The exhibition was subsequently shown at the South African National Gallery in Cape Town in 2011.[17] His photographs have also had recent (June/July 2012) showings in Ghana,[18][19][20] in Paris, France (Paris Photo 2011,[21] Galerie Baudoin Lebon),[22] and elsewhere and Barnor is in demand to give talks about his work.[23]

Barnor's Ever Young exhibition, curated by Renée Mussai of Autograph ABP’s Archive and Research Centre,[24] toured to Impressions Gallery,[25] Bradford, exhibited from 5 July to 31 August 2013.[26]

Recognition and award[edit]

It has been said of him: "Photographer James Barnor is to decolonizing Ghana (and later to 1960s black Britain) what Oumar Ly is to Senegal or Malick Sidibe and Seydou Keita were to Mali."[27]

In 2011, James Barnor was honoured with a GUBA (Ghana UK-Based Achievement)[28] special "Lifetime Achievement" award. On receiving it, he revealed that it was the first award he had ever been given.[29]

Barnor had work included in the show Another London: International Photographers Capture London Life 1930–1980 at Tate Britain in August 2012,[30][31] with his 1967 photograph of BBC World Service reporter "Mike Eghan at Piccadilly Circus, London" featuring on the cover of the catalogue.[32]


  1. ^ Aarti wa Njoroge, "In Conversation with James Barnor, in Comparison with Malick Sidibé", AfricanColours, 8 May 2012.
  2. ^ a b Kate Salter, "Colour me beautiful: James Barnor's photographs for Drum magazine", Fashion, Telegraph, 7 December 2010.
  3. ^ "Work of Medway-trained photographer in new archive", BBC Kent, 7 December 2010.
  4. ^ a b c d e Kwaku, "Lucky Jim, still working at 81", New African, April 2011, pp. 80–82.
  5. ^ a b Angela Cobbinah, "Following Nkrumah", NewsAfrica, 6 January 2011.
  6. ^ a b Audrey Quaye, "Upcoming exhibition of James Barnor's Photography at Harvard University's WEB DuBois Institute starting on Thursday, January 28th, 2010", Modern Ghana, 25 January 2010.
  7. ^ Renée Mussai, "James Barnor: Snapshots of Emerging Africa" (caption for 3, "Beatrice With Trademark Figurine, Ever Young Studio, Accra, c. 1955"), The Root.
  8. ^ "Ghanaian photographer to exhibit work", Daily Graphic, 28 August 2012.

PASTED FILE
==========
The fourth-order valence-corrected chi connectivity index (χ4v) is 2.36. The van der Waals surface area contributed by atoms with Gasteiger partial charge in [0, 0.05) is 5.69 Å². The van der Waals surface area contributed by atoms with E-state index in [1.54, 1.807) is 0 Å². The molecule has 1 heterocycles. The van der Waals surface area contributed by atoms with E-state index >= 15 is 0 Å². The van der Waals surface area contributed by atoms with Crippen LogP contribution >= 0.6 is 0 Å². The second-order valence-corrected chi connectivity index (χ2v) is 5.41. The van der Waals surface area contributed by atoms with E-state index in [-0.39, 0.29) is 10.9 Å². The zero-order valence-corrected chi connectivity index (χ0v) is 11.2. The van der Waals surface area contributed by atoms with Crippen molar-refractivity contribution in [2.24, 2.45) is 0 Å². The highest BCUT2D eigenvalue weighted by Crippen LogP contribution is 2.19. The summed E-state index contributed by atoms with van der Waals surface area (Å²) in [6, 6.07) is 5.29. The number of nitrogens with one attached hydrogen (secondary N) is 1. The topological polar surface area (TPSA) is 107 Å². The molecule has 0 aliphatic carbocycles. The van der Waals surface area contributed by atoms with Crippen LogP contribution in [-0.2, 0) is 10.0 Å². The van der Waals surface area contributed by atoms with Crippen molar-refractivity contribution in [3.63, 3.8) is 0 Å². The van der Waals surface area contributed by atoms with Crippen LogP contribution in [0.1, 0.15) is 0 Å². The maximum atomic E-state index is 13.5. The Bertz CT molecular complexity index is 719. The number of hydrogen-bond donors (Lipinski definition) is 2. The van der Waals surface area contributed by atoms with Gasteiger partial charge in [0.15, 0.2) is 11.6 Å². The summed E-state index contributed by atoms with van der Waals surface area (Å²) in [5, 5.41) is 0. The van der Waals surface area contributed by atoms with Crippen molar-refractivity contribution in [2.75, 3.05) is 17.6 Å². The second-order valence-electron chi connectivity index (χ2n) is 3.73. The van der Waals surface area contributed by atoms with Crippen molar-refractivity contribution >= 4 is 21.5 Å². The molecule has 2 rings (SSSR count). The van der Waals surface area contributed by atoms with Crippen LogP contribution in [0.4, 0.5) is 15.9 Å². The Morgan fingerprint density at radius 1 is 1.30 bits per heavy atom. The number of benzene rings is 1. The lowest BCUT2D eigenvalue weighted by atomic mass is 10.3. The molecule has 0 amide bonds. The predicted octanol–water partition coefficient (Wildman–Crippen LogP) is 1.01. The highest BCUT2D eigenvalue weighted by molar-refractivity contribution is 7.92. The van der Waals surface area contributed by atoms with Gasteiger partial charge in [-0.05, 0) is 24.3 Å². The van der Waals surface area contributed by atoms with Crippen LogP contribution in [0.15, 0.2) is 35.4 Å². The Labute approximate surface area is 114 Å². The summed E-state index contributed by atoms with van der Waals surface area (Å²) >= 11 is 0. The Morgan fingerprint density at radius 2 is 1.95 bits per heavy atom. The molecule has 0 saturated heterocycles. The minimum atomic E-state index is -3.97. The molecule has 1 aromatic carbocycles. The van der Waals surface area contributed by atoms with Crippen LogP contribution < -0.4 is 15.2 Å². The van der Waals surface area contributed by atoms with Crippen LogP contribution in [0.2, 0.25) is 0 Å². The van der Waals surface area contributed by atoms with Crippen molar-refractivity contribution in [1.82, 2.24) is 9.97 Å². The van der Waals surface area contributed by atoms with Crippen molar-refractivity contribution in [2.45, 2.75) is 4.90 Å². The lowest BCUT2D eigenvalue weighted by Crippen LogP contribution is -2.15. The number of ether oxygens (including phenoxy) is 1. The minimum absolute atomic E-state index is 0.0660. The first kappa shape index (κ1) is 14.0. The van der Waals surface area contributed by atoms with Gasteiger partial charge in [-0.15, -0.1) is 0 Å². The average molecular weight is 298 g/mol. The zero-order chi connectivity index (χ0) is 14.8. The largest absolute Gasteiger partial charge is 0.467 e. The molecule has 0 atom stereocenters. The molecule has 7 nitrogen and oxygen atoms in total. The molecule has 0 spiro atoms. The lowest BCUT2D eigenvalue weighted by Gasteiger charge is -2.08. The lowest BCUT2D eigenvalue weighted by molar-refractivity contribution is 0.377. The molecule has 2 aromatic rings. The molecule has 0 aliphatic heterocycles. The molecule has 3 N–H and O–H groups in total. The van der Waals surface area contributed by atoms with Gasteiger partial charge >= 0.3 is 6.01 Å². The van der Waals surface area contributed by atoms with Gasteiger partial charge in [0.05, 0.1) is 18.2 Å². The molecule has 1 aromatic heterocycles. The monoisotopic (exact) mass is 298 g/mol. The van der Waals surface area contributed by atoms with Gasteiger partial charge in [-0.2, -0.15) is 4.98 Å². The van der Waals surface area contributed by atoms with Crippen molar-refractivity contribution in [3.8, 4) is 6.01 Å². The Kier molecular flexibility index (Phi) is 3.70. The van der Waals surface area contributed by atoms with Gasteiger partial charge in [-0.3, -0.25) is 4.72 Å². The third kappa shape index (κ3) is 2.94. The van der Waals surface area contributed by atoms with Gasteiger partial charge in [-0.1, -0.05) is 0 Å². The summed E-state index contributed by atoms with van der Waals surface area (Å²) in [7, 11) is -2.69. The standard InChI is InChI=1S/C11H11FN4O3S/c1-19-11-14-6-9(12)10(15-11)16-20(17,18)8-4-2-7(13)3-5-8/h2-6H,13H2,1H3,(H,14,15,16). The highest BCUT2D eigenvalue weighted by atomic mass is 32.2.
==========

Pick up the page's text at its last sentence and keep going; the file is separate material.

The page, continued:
9. ^ Nana Oforiatta Ayim, "Icon(ic): Photographer James Barnor", Dust Magazine, 29 March 2012.
  10. ^ Louise Ray, "Black Cultural Archives Launches Exciting Heritage Programme to Commemorate Ghana's Golden Jubilee", Community Archives and Heritage Group, 7 March 2007.
  11. ^ "Ever Young": James Barnor, Street and Studio Photography, Ghana/UK", W.E.B. Du Bois Institute for African and African American Research.
  12. ^ "Renée Mussai of Autograph ABP to lecture at Light Work", Light Work, 1 March 2010.
  13. ^ "Photography, Diaspora and James Barnor's Transatlantic Archive: A Missing Chapter", Iziko Museums, September 2011.
  14. ^ "1960s London seen through an immigrant’s eyes", The Observer, 19 September 2010.
  15. ^ Chloe Hayward, "James Barnor", Past Present Future London – Chronicling arts, culture and lifestyle over the last century, 5 October 2010.
  16. ^ "James Barnor: Crossing Continents – The Fashion Photographer and Photojournalist Who Chronicled a Changing World", Nowness.
  17. ^ "Ever Young: James Barnor", Iziko Museums, South Africa.
  18. ^ "Photos: James Barnor ‘Ever Young’", OkayAfrica, 28 June 2012.
  19. ^ Qirv Ventures Brings GUBA award winning Photographer James Barnor On a Triumphant return, GUBA, 7 June 2012.
  20. ^ "Ghana – A Heritage Ever Young", GHStreets.com.
  21. ^ "Paris Photo 2011: Analogue Nirvana", Lomography, 27 September 2011.
  22. ^ Galerie Baudoin Lebon – Synchronicity.
  23. ^ "Raw Social with photographer James Barnor", Whitworth Adult Programme, 19 July 2012.
  24. ^ James Barnor: Ever Young, Autograph ABP.
  25. ^ Exhibitions past: "Ever Young", Impressions Gallery.
  26. ^ Daniel Potts, "James Barnor: Ever Young, Impressions Gallery", Aesthetica.
  27. ^ Sean Jacobs, "James Barnor’s Ghana", Africa Is a Country, 26 November 2010.
  28. ^ GUBA awards.
  29. ^ "GUBA 2011 - Legendary photographer James Barnor says thank you" on YouTube.
  30. ^ David Campany, "On the hoof and shooting from the hip – Another London", Tate, 23 July 2012.
  31. ^ Another London at Tate Britain, One Stop Arts.
  32. ^ Tricia Wombell, "Another London at Tate Britain", Black Book News, 21 August 2012.